Last month we built an improved version of the DIY Fog Screen found here.



We call it “improved” since we managed to create a thinner sheet of fog, maintain the projection longer (a fog machine is bursty), and thicken the sheet. We use the same technique of creating a laminar flow. Instead of using a window fan we installed 10 120mm [17] computer fans with a variable speed controller [20] to optimize the flow, since we did not know the fog density.

Since the original article doesn’t explain the steps / tools / resources required to create a DIY Fog Screen, we’d like to take the opportunity and provide a “how to”. In a nut shell, the screen needs to distribute “fog machine”-fog from end-to-end, width-wise, and keep the fog flowing downward sandwiched between two flows of air.

Step 1: Build a box


We choose to make a 3 foot-wide screen. We found a 12mm × 2’×4’ panel of plywood [11] for the sides, and a 5.2mm × 2’×4’ panel of plywood [10] for the internal fog compartment and top.

Cut 2 1’×1’ end-sides, and 2 3’×1’ length-sides.

For added durability we used 2 L-braces [2] at each corner, along with wood glue [7] to seal the edges. You shouldn’t need the braces, but we planned on shipping the screen, and wanted to be safe. Also, be sure to note the configuration of end-sides. If you glue them to the inside of the length-end the effective width of the screen will shrink by 1’’.


Draw a 2’’ circle on either end-side 2’’ from the top, centered.

Use a hole-saw or Dremel to cut out one hole. This will serve as the input for a PVC pipe [3] (“fog pipe”) which will shuttle the fog from the fog machine into the screen box.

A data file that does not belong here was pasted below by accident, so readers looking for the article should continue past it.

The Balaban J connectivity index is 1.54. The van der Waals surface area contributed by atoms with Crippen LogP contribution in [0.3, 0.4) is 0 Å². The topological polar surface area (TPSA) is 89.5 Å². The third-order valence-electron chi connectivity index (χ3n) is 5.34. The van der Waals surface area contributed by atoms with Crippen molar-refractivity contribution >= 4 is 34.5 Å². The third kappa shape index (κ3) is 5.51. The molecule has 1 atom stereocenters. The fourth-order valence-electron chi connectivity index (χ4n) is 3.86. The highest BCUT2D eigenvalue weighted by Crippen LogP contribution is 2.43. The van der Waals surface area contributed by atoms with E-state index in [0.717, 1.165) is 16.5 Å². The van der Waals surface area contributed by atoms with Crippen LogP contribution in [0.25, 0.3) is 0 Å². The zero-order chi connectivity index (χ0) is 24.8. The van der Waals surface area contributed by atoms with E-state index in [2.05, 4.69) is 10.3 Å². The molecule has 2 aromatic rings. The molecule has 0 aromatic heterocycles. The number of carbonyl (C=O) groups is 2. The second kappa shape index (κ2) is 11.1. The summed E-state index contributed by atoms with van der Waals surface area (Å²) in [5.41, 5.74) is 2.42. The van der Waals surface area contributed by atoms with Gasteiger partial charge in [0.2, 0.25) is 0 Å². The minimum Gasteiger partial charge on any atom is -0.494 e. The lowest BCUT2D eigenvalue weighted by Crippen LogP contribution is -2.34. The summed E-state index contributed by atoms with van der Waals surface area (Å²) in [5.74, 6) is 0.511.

Cut 2 3’×1/2’ sides from the smaller ply to create the internal fog compartment (inner sides). Use wood glue (and L-braces [1] if you’d like) to secure them against the end-sides. We choose to follow the original design and angle-out this compartment to catch eddying fog caused by the out-flow from our “fog-pipe”. To mimic this effect, mark 3’’ lines from the left and right sides of the end-sides. Like the top, mark a line 2’’ from the bottom. Now align the inner sides from the intersection of the 3’’ and 2’’ lines on the bottom-left and bottom-right to touch an edge of the centered circle 2’’ from the top.

Step 2: Assemble a “fog pipe”.


We choose two, 2’’ diameter, 2’ long PVC pipes [3] to rest along the inner top of the fog compartment ply. We cut one pipe to reduce the length to 1-1/2’ to span the 3’ width of the box; with and additional 1/2’’ for the end-side width (x2), and 2’’ to attach a hose [9] on the outside of the box.

The second most tedious part of the assembly is cutting a 1/4’’ opening length-wise down the two pieces of PVC. This opening will face downward into the box-screen and allow fog to escape and fall into the laminar flow. This plastic will compress, so cut at least 1/2’’ out length-wise. We used a plastic-cutting bit for our Dremel and a box cutter to clear any molten plastic.

We then used a 3’’ diameter dryer duct [9] to connect the protruding 2’’ PVC pipe to the output of the fog machine. To direct airflow we installed a 60mm fan [18] to the end of the PVC pipe using a rubber PVC connector [5] by cutting holes for the four corners of the fan. Feel free to add some creativity here, but you’ll want something to pull the fog into the pipe, else it will idle longer in the duct, or escape back into the fog machine.

Step 3: Create an airflow